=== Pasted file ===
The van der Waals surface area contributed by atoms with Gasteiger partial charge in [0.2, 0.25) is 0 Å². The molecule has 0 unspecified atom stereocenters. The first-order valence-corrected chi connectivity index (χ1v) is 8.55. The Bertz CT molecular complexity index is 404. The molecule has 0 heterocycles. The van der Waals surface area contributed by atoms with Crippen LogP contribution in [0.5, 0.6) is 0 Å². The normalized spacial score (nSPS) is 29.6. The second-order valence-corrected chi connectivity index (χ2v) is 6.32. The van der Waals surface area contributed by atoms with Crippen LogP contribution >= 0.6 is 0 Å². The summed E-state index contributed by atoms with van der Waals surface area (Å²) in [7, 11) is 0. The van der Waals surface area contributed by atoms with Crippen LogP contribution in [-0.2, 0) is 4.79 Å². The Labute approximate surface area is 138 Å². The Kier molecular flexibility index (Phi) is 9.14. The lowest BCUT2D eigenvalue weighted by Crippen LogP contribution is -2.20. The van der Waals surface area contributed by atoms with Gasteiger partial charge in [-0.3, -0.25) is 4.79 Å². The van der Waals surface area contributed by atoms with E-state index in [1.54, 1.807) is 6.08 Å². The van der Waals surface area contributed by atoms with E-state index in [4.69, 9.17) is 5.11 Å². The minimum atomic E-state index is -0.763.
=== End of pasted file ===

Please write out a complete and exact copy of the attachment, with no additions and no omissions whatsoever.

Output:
The van der Waals surface area contributed by atoms with Gasteiger partial charge in [0.2, 0.25) is 0 Å². The molecule has 0 unspecified atom stereocenters. The first-order valence-corrected chi connectivity index (χ1v) is 8.55. The Bertz CT molecular complexity index is 404. The molecule has 0 heterocycles. The van der Waals surface area contributed by atoms with Crippen LogP contribution in [0.5, 0.6) is 0 Å². The normalized spacial score (nSPS) is 29.6. The second-order valence-corrected chi connectivity index (χ2v) is 6.32. The van der Waals surface area contributed by atoms with Crippen LogP contribution >= 0.6 is 0 Å². The summed E-state index contributed by atoms with van der Waals surface area (Å²) in [7, 11) is 0. The van der Waals surface area contributed by atoms with Crippen LogP contribution in [-0.2, 0) is 4.79 Å². The Labute approximate surface area is 138 Å². The Kier molecular flexibility index (Phi) is 9.14. The lowest BCUT2D eigenvalue weighted by Crippen LogP contribution is -2.20. The van der Waals surface area contributed by atoms with Gasteiger partial charge in [-0.3, -0.25) is 4.79 Å². The van der Waals surface area contributed by atoms with E-state index in [1.54, 1.807) is 6.08 Å². The van der Waals surface area contributed by atoms with E-state index in [4.69, 9.17) is 5.11 Å². The minimum atomic E-state index is -0.763.